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Biology 202
2006 Third Web Paper
On Serendip

If You Change Your Mind: The Effects of Learning on the Brain


Students at this time of year invariably come to a point where they feel that learning has become too difficult to continue. More than simply sleep deprivation, time stresses and the wealth of knowledge

The question is: does learning change the structure of the brain? Implications are far ranging if this is the case. For instance, the concept of learning could be changed to accommodate methods more productive towards changing the brain. Furthermore, natural predispositions towards certain methods of learning could be uncovered by exploring the structure of the brain. If the brain is changed by learning, it could be possible to artificially induce those changes or administer drugs to make the brain more malleable to those changes.

The ability of brains to physically adapt is called brain plasticity [1]. This can occur in two ways, either through "a change in the internal structure of the neurons...[or] an increase in the number of synapses between neurons." [2] Short term memory's ease of transfer into long term memory is a measure the plasticity of the brain. "One theory of short term memory states that memories may be caused by 'reverberating' neural circuits", that the synaptic impulses branch out and becomes widespread in the system. If the information survives a period of time, information can become more permanent or long term. The conversion into long term memory is associated with anatomical and biochemical changes. [2]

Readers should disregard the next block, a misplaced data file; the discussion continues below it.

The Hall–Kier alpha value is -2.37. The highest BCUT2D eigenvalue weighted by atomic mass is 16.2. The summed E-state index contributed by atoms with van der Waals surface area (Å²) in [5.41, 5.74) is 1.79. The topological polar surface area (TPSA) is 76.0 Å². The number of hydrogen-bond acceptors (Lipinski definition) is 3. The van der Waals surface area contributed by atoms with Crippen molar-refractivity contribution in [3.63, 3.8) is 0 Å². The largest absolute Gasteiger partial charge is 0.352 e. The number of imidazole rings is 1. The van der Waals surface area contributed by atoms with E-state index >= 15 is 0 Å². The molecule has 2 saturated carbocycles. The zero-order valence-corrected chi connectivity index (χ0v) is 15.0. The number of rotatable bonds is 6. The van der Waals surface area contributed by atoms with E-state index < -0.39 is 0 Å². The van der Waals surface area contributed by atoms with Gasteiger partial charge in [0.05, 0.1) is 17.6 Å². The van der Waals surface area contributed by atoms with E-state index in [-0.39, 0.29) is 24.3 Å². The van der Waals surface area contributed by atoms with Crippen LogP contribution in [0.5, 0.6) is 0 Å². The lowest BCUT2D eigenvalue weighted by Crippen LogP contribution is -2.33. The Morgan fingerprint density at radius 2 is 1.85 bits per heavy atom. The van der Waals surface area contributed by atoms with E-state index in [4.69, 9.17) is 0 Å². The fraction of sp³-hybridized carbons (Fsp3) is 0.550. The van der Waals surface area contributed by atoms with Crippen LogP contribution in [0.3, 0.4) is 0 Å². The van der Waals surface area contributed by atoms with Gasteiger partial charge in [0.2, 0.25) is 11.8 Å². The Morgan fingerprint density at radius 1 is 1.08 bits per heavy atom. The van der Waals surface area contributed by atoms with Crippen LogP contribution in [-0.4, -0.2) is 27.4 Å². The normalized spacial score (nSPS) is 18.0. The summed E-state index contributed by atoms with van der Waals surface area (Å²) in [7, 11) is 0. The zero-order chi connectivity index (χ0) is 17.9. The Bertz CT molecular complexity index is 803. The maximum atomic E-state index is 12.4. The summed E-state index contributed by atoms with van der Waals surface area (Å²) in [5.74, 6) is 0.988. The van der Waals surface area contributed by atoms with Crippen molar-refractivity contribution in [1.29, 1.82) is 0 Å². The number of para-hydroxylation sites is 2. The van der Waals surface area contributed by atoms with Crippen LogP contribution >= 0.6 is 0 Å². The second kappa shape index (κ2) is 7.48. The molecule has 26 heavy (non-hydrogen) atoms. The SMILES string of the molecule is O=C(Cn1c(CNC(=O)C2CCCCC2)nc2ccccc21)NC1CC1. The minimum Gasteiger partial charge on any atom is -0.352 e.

Infamously, a group of researchers from University College of London released a report that the brains of London taxi drivers were more developed than those of their ordinary citizens [3]. For this research, they would earn an Ignoble Prize [4] for Medicine in 2003. Their study showed that the posterior hippocampi of London were significantly larger. Since being a taxi driver requires high spatial representation, the results correlate with hippocampus stores a spatial representation of the world. Not only this, but it appears that the region can posteriorly expand and anteriorly shrink based on a higher demand for spatial representation.

Being a London taxi driver has demands not only for spatial understanding, but also to be able to process large amounts of information. Required to pass an extensive test where they must be able to immediately recall the route from any two points in London, the Knowledge [5] takes on average 34 months of preparation to pass. By physically practicing one of 320 standard routes on moped, future drivers are demanded to have impressive recall of exact details of routes, such as intersections, roundabouts, and landmarks. The longer that drivers have been doing these routes, the more their hippocampi posteriorly expand. This demonstrates that there is not a pre existing neurological difference, but that the area of the hippocampus is malleable enough to adapt to changing needs of the individual.

Learning new routes is an essential component of human existence since it carries a high survival value. An issue raised by the change in hippocamporal volume is that if there is not a need for spatial knowledge, this area of the brain could be severely underdeveloped. Learning in this model requires exposure, interaction and time. Time is needed so that the structure of the brain can physically change and accept new information. Imprinting knowledge is not enough to retain it. One must have the capability to retain it as well as the adaptability to do this.